mother! ★★★½


Just like Ridley Scott’s Alien (1979) is no mere sci-fi film but rather symbolizes the pregnancy process from fertilization to birth, Darren Aronofsky’s Mother (2017) too is not just a horror film but follows a strict symbolization code as well. On the one hand, the unnamed writer (Javier Bardem) symbolizes the hard-working Judeo-Christian God, who both in Genesis and in Mother creates the world together with the first members of a fanbase that will get hooked on his all time bestseller: the Bible. On the other hand, the writer’s wife (Jennifer Lawrence) symbolizes Saint Mary, who becomes the eponymous Mother by giving birth to his son, that, of course, symbolizes Jesus.

Now, once the members of God’s fanbase engage in the sacrament of “communion”, i.e., once they start eating the body of Jesus, shocked mother Mary blows up the cannibals together with the whole world that was created by her husband, for it not only demands the life of her beloved son but also seems to exist just in order to increase (her) man’s fame. Therefore, we can say that Mother depicts a feminist critique of Christianity, because it shows the revolution of dispossessed Mary against male narcissism, i.e., against men’s obsession that everything has to be sacrificed in the name of hard work and being successful at it; an idea that paradigmatically derives from the Judeo-Christian God, since in order to create the world in Genesis, he works six days a week and on the seventh day only talks about how perfect his creation looks.

However, this interesting setting has its prize: Unlike in the Bible, God in Aronofsky’s Mother introduces Judaism after Christianity, for Mary is already pregnant with Jesus when Adam (Ed Harris) and – after we see him wounded at his side (as if there was a rib removed) – Eve (Michelle Pfeiffer) knock on the door and join the happy couple. Furthermore, Adam and Eve are portrayed just as unsympathetic as their children Cain (Domhnall Gleeson) and Abel (Brian Gleeson), who are introduced right after Mary witnesses the former two having sex. This unsympathetic element arises because just like in Genesis, we see Cain killing Abel, whereas Adam and Eve follow God’s word with one fundamental exception: While in the Bible they violate the one and only rule by eating the forbidden fruit of the tree of knowledge, in Aronofsky’s film they do not care about God’s beloved wife Mary and, finally, join the rest of his fanbase in eating her child Jesus. Thus, Aronofsky’s feminist critique of Christianity comes along with a slight touch of antisemitism, because all characters from the Jewish Bible, i.e., the Old Testament, are portrayed in a dubious light, to say the least.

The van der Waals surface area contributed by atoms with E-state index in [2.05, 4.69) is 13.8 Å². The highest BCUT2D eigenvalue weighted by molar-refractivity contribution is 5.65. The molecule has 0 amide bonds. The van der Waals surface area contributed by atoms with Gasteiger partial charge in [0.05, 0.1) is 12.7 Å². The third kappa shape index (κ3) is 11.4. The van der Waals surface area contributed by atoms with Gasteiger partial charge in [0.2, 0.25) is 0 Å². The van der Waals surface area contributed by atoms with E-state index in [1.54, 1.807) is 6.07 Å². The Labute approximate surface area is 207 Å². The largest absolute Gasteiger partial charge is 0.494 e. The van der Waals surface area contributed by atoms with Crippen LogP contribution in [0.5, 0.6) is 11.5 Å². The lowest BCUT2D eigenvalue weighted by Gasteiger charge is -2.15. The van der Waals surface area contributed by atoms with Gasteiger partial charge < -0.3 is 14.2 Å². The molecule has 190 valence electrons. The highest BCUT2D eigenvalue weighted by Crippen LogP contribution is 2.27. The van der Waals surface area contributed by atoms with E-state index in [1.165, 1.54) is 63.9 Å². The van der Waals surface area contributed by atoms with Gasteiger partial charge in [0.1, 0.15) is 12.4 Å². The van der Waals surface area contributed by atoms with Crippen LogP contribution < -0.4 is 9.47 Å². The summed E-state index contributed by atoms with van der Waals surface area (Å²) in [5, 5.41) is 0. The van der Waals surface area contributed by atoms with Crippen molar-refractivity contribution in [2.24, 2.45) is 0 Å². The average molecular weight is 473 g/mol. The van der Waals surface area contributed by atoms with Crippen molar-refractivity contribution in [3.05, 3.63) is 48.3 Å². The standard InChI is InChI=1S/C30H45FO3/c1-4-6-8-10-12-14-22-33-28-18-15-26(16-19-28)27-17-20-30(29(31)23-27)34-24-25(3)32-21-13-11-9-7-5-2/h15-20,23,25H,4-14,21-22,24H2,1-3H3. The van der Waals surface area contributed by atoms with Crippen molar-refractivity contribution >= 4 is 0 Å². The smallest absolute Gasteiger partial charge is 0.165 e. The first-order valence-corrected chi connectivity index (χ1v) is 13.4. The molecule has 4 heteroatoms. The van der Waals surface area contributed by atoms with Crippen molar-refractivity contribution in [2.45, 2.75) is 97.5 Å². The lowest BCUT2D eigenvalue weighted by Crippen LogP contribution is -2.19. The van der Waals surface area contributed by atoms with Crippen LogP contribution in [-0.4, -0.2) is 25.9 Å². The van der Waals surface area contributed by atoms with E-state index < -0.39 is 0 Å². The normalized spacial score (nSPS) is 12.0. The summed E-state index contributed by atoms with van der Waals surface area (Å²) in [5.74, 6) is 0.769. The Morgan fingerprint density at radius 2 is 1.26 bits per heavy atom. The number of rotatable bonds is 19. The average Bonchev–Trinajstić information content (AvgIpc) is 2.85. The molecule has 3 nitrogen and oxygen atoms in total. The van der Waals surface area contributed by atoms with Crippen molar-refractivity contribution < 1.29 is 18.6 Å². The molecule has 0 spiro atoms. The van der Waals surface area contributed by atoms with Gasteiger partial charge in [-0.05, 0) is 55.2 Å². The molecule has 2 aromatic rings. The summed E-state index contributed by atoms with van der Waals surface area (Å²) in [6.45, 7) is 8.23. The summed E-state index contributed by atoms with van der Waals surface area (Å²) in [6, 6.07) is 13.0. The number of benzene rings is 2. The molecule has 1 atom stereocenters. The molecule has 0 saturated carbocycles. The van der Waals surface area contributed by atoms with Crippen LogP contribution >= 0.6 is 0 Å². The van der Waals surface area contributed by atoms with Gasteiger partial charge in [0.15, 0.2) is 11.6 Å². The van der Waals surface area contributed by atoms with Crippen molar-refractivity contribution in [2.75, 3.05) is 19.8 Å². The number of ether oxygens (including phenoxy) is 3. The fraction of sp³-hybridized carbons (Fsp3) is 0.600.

Yet, there is reason to believe that Aronofsky is not aware of this antisemitic element; and even if he was, it would not change the fact that Mother – with its symbolism – is a truly creative and interesting work of art. Hence, if one still feels the necessity to criticize the film, one cannot raise the antisemitism claim but rather has to criticize the film’s symbolism instead.

In this regard, one could – by following Hegel’s Lectures on Aesthetics – argue that this symbolism is an anachronistic principle that has been the principle of ancient Egyptian art and is outdated ever since the Greeks. Yet, such an argument requires a whole philosophy of art, and – more importantly – Aronofsky’s film would nonetheless stand out from what Adorno would have called the “culture industry”, i.e., other mindless Hollywood productions. Therefore, we must conclude that even though from the point of aesthetics proper there probably is a way to criticize Mother, it still remains a notable film in the pool of conceptually blind competitors. In other words: One should not miss watching Mother!

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